Let’s be clear on something: being sexist is not a binary matter. It’s not an either/or character trait; it’s a scale. You can be a little sexist, and you can be a lot sexist. You can even be a paradoxical sexist, wherein you honestly, deeply believe that you’re not sexist at all, yet still say or do things that are sexist in some way.

And another thing: sexism has worse connotations than are truly implied. Being accused of sexism does not mean you’re being accused of being a rapist or murderer, but many men, throughout online discourse, react and behave as if that’s the case. It’s not.

Sexism is predominantly a problem of awareness (more specifically, a lack thereof); not one of nefarious scheming by the collective male demographic. More often than not, the accusation of sexism is short for “you don’t know what you’re talking about and have clearly not spent much time researching or understanding these matters, yet you are behaving as if you are an authority on them and in doing so you are being quite offensive.”

The accusations of sexism at Adams’ address are directly aimed at the sexist post he wrote, which was a piece in which he took to the stand as if he had any authority on the matter at all (he doesn’t), and proclaimed “The Truth” of the situation. Really, all he did was name the common fallacy after himself by being the most high-profile example of it.

The core of the Scott Adams Fallacy is the notion that the onus can be placed upon others. The idea that “science will come up with a drug” to solve the problem of rape and “men’s natural desires” is merely a cowardly step back, a way to avoid having any responsibility in the matter.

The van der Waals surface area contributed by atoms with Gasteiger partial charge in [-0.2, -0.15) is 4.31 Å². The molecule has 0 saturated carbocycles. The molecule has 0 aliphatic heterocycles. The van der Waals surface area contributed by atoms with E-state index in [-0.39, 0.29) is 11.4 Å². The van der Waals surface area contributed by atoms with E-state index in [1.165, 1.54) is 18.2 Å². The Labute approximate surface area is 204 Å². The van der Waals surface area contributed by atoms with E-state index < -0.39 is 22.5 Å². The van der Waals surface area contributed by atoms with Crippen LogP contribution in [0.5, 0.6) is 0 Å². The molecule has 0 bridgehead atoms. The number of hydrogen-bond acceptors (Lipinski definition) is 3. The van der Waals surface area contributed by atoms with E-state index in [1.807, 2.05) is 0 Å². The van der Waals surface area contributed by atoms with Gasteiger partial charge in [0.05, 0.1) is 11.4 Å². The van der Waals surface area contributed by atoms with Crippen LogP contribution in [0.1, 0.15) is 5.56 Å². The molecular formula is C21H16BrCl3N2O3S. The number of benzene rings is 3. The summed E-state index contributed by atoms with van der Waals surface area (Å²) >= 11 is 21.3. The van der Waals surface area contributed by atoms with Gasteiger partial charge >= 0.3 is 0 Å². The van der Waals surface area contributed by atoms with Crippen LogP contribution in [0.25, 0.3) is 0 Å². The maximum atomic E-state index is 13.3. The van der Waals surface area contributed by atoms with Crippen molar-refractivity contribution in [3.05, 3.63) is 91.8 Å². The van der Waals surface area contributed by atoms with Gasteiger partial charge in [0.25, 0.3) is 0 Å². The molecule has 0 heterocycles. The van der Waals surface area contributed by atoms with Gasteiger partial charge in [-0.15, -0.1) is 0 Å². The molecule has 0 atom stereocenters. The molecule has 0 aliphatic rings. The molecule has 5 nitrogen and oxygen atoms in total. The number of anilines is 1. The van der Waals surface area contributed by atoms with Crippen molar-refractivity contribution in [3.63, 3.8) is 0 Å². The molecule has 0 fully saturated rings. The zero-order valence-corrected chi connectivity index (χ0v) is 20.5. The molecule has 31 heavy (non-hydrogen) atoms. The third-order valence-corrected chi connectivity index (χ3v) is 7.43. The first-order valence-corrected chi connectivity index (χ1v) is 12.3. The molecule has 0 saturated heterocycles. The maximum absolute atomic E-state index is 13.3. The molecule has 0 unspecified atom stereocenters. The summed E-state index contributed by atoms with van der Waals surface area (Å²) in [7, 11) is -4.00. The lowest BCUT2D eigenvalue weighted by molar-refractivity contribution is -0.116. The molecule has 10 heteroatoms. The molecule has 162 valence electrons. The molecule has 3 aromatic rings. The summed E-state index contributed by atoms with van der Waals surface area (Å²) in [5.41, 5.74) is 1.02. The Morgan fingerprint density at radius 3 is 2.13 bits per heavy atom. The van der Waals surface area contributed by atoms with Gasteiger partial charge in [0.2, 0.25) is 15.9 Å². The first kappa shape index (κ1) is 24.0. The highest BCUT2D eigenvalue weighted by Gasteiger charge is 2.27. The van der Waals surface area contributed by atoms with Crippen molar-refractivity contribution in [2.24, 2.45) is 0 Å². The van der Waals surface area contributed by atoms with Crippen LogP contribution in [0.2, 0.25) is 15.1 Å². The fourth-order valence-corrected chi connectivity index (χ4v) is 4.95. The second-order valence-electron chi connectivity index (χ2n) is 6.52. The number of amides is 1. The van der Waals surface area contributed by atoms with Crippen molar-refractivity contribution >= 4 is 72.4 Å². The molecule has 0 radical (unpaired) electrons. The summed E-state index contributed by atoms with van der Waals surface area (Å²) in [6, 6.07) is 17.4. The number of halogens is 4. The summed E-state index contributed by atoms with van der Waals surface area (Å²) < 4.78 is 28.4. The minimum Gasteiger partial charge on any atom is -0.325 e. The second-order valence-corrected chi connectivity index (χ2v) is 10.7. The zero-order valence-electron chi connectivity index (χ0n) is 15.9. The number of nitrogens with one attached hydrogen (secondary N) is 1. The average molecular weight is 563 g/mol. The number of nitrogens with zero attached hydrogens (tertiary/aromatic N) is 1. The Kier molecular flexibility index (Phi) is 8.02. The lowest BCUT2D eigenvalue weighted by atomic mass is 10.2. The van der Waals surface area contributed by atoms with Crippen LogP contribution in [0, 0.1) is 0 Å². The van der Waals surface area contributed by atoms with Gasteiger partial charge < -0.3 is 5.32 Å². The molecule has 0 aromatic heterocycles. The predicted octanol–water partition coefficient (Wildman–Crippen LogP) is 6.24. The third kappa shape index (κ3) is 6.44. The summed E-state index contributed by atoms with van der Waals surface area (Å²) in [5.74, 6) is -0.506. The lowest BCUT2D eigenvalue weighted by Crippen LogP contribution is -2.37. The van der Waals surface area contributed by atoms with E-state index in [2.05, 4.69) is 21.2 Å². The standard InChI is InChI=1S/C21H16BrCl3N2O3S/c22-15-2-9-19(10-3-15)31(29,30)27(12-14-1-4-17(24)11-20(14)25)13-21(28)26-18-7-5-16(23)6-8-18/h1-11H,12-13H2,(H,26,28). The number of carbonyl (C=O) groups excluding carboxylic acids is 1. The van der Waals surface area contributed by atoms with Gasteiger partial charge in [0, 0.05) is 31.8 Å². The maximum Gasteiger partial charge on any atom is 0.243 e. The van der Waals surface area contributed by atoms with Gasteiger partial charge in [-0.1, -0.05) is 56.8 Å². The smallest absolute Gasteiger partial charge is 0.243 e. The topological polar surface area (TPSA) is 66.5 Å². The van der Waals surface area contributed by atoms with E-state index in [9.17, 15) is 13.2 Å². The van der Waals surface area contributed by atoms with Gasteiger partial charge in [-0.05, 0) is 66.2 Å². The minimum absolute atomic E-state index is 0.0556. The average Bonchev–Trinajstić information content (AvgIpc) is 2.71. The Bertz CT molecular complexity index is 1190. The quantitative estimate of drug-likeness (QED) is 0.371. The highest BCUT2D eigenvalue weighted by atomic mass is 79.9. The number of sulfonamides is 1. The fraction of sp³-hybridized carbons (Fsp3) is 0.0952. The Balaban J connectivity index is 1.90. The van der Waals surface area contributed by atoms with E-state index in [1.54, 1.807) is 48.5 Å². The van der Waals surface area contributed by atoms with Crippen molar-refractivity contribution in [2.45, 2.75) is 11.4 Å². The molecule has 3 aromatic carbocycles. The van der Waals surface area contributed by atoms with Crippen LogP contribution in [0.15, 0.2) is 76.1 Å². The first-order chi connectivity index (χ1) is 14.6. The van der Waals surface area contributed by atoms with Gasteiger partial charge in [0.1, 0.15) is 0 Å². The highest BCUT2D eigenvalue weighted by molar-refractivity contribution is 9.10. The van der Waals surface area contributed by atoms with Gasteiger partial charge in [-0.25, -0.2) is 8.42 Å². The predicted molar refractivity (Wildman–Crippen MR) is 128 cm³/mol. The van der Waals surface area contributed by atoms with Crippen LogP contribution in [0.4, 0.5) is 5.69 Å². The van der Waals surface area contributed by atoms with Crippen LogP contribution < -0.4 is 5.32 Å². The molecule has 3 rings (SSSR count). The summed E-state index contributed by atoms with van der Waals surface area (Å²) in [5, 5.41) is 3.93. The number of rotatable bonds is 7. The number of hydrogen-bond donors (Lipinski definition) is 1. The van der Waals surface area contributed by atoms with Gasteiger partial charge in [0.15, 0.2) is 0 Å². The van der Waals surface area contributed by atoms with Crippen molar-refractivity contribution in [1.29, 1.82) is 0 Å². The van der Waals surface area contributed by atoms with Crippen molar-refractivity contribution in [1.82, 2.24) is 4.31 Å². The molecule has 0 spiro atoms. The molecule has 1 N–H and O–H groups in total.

Well here’s some news for Mr. Adams: he’s responsible, too.

We all are.

Society is not a carefully crafted concoction by the world’s combined legal systems; that’s merely what keeps it all running. Society is us. You and me and the people around us. We are all responsible for what it looks like. We are all responsible for how it acts, behaves and treats the individuals that are a part of it.

Our society is not designed as some sort of prison, least of all one for men’s desires. It is, however, still heavily skewed towards gender stereotypes. Young girls are to be clad in pretty pink dresses that must be kept pristine, while young boys are allowed to play in the mud and get themselves dirty. Girls can expect dolls for Christmas; only boys want toy cars, trains or woodworking tools.

From a very young age, our society encourages predetermined roles for each gender, casually building people up to fit in as invisibly as possible. But equality is not about fitting in. Equality is about being able to be yourself, whoever, however and whatever you want that identity to be, and have the exact same opportunities in life as the person besides you.

Cliché as it is, society is what we make of it, and that includes how willing we position ourselves to understand, respect, and, treat as equals, the people of a different gender.

On Google+ and Genders

Randall Munroe on Google+’s mandatory selecting and display of your gender when creating your profile:

Many women grow up with a sense of physical vulnerability that's hard for men to appreciate. Our culture's relentless treatment of women as objects teaches them that they are defined by the one thing that men around them want from them—men who are usually bigger, stronger, and (like any human) occasionally crazy. This feeling—often confirmed by actual experiences of harassment and assault—can lead, understandably, to a lifetime of low-level wariness and sense of vulnerability that men have trouble appreciating. A male designer building an interface should try to keep in mind that there are reasons a female user might feel uncomfortable being told she has to broadcast her gender.

(via Scrivs)